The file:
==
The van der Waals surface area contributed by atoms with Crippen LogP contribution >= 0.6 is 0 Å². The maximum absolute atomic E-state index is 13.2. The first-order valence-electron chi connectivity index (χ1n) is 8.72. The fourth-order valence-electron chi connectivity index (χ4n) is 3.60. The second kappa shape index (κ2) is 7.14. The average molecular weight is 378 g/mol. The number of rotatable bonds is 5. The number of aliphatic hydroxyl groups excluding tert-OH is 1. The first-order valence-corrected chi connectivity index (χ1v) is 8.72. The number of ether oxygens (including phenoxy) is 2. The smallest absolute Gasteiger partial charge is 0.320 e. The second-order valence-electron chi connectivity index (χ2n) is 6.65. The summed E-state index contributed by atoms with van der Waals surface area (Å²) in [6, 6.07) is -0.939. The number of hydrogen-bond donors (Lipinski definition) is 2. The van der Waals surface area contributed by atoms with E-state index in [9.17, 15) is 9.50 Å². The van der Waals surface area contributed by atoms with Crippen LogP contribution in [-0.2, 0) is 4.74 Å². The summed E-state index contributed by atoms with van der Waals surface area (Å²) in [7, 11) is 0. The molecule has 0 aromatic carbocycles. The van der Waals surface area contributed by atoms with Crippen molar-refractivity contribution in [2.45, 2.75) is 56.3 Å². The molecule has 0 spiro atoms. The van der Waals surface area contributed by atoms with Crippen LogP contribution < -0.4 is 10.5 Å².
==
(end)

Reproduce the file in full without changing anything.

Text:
The van der Waals surface area contributed by atoms with Crippen LogP contribution >= 0.6 is 0 Å². The maximum absolute atomic E-state index is 13.2. The first-order valence-electron chi connectivity index (χ1n) is 8.72. The fourth-order valence-electron chi connectivity index (χ4n) is 3.60. The second kappa shape index (κ2) is 7.14. The average molecular weight is 378 g/mol. The number of rotatable bonds is 5. The number of aliphatic hydroxyl groups excluding tert-OH is 1. The first-order valence-corrected chi connectivity index (χ1v) is 8.72. The number of ether oxygens (including phenoxy) is 2. The smallest absolute Gasteiger partial charge is 0.320 e. The second-order valence-electron chi connectivity index (χ2n) is 6.65. The summed E-state index contributed by atoms with van der Waals surface area (Å²) in [6, 6.07) is -0.939. The number of hydrogen-bond donors (Lipinski definition) is 2. The van der Waals surface area contributed by atoms with E-state index in [9.17, 15) is 9.50 Å². The van der Waals surface area contributed by atoms with Crippen LogP contribution in [-0.2, 0) is 4.74 Å². The summed E-state index contributed by atoms with van der Waals surface area (Å²) in [7, 11) is 0. The molecule has 0 aromatic carbocycles. The van der Waals surface area contributed by atoms with Crippen molar-refractivity contribution in [2.45, 2.75) is 56.3 Å². The molecule has 0 spiro atoms. The van der Waals surface area contributed by atoms with Crippen LogP contribution < -0.4 is 10.5 Å².